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Be kind to yourself: Isabel Lynch's top study tips

Isabel Lynch, a second-year English Language and Linguistics student, stands in a sunny garden wearing a light blue denim jacket and grey hoodie
Isabel Lynch
Second-year English Language and Linguistics student

07 April 2022

Hi everybody! Thank you so much for taking the time to read my article, I hope it will provide you with some useful insights and support surrounding exam stress and mental wellbeing to enhance your time at King’s.

This article is for everybody, whether you’re a first-year student needing a bit of encouragement, a final-year student pushing intensely in the hopes that your hard work will begin to pay off, or somewhere in between.

Opening ourselves up

If you take one thing away from reading this, let it be that you are not alone. Sometimes it can feel as if life is sprinting past us, as we become consumed by our daily tasks, leaving no room for reflection and development. But you are not the only one feeling like this. I’ve had countless conversations with the people around me about how difficult things can be and have personally felt the relief of sharing my worries in a safe space.

At a highly competitive university, it makes sense that students are hesitant to share their worries with other students, as we feel the need to present ourselves as unstoppable and unphased by the intensity of our degrees. But so much good can come from opening ourselves up. We all have bad days, but they can feel a little bit brighter when we utilise the love of the people in our lives.

Three students chatting at a table

It can feel so isolating in such a large university, but when we take a look around, we can realise that everybody is going through the same whirlwind as us. We can find beauty in sharing our difficult experiences. I hope this article inspires you to start up a tough conversation with your friends, smile at a stranger, or whisper a few encouraging words to yourself when things feel a bit much.

King’s is here to help

Aside from the people in our personal lives, there is so much support that King’s offers students. First of all is the use of our personal tutors, an assigned member of staff there to support you from the start to the very end of your degree (available for both UG and PGT students).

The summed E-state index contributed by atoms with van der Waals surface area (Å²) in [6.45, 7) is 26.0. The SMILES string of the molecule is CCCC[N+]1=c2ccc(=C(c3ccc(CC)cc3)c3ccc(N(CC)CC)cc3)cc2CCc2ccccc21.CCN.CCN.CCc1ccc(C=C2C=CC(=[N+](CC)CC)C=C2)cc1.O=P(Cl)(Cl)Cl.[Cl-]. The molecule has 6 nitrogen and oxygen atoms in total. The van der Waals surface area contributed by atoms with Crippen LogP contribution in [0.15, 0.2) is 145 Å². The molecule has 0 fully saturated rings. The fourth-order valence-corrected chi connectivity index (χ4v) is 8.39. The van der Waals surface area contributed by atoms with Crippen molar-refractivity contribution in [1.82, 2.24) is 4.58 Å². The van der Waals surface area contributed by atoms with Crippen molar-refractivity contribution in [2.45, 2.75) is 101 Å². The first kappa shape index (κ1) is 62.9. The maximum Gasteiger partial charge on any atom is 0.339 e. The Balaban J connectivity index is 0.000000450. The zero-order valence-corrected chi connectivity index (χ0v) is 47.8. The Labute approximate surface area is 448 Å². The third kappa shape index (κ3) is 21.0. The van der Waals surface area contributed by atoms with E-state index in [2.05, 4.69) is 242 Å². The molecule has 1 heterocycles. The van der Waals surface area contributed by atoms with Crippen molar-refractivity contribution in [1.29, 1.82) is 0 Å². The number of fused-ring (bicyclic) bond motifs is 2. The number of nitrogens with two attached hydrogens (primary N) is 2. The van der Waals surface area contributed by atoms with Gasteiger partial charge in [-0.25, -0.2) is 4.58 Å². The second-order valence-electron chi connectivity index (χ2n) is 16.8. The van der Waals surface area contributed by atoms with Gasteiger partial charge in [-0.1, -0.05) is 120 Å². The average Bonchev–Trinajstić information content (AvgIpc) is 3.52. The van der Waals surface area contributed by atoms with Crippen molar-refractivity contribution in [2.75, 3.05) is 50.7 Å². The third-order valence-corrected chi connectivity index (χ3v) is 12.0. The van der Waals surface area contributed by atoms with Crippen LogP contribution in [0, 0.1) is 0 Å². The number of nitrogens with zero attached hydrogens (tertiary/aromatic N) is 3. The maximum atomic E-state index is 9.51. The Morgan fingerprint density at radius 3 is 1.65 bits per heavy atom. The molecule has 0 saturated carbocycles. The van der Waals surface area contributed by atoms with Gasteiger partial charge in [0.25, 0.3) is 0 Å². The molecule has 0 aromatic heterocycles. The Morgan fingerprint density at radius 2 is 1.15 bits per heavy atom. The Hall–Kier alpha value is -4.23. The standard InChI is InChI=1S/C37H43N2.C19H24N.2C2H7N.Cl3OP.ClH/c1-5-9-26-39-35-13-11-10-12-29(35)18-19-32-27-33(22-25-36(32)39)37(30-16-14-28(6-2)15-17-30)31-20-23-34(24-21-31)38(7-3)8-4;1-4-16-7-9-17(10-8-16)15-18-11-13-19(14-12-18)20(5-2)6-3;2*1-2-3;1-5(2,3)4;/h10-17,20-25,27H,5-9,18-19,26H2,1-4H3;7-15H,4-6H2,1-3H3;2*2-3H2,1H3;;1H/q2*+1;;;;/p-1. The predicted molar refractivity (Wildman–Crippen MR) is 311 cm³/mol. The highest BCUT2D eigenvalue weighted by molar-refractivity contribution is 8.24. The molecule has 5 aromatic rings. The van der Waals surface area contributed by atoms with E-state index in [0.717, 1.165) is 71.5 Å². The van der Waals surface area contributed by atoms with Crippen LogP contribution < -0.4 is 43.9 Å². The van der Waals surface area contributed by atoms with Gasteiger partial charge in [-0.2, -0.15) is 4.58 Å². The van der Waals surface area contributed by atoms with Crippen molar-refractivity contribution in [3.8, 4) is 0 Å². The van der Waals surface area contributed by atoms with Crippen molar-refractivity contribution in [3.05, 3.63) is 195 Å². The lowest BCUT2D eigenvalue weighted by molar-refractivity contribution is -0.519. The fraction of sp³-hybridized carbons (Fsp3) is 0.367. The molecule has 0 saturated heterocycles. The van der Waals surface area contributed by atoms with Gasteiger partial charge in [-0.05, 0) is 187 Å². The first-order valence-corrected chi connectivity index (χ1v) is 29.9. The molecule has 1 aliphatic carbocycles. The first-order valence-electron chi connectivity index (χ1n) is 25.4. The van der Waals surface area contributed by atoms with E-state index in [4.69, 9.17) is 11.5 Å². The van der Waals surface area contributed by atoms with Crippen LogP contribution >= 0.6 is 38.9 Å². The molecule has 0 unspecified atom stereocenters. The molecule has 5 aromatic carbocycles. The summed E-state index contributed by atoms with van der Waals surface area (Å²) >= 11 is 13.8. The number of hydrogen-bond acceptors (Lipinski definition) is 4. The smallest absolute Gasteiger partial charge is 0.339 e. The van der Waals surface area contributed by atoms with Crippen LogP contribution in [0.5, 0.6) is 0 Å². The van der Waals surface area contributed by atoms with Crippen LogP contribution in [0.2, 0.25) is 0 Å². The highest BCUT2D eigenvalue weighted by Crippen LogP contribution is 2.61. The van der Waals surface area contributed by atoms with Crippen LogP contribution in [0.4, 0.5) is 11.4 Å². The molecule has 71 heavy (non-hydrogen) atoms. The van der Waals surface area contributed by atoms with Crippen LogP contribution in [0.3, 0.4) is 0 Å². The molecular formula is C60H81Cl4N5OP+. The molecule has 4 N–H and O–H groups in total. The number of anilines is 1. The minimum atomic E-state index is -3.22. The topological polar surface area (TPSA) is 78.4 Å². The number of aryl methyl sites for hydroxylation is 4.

It can often feel daunting reaching out to members of staff for help, but they are there for a reason and it can be extremely beneficial to lean on them. By having someone in the university aware of any issues you are having, they can point you in the right direction to get help and ease any of the issues you may encounter.

Additionally, King’s offers an amazing free counselling service, with weekly sessions for students. As someone who has benefited from the service, I wholeheartedly recommend you check it out.

We all have bad days, but they can feel a little bit brighter when we utilise the love of the people in our lives.– Isabel Lynch

As I’ve gone through half of my degree now, just like many, I am beginning to feel the stress and worry that comes alongside post-university expectations and opportunities. One thing I recommend is utilising the King’s CareerConnect service, which offers practice interviews and career workshops, as well as access to a vacancy board, with opportunities for internships, work experience, and grad jobs.

Find your perfect study space

I’m sure you are all aware of how much exam stress we can face, coming from the pressure to excel academically to ensure access to the best internship and graduate opportunities. One thing that can help alleviate exam stress is taking the time to find a study environment that works for you.


There are some fantastic study spaces across King’s campuses, such as Bush House, the Maughan Library and New Hunt’s House Library. Alternatively, if you feel you may benefit from working in a less academic environment, I recommend checking out some of the great study cafes in London, for a more social experience. Bafarat Café, Soho and Farm Girl, Carnaby Street are two of my faves! I think it can be super helpful to add a bit of variation to your work routine. I find that keeping academic study spaces reserved only for exam season helps me to get into the appropriate mindset needed for long study sessions.

I truly hope you can find something insightful from this article, and it gives you something to reflect upon in association with your time at King’s. Remember, your friends are here to support you, and so much good can come from reaching out, even when it feels daunting.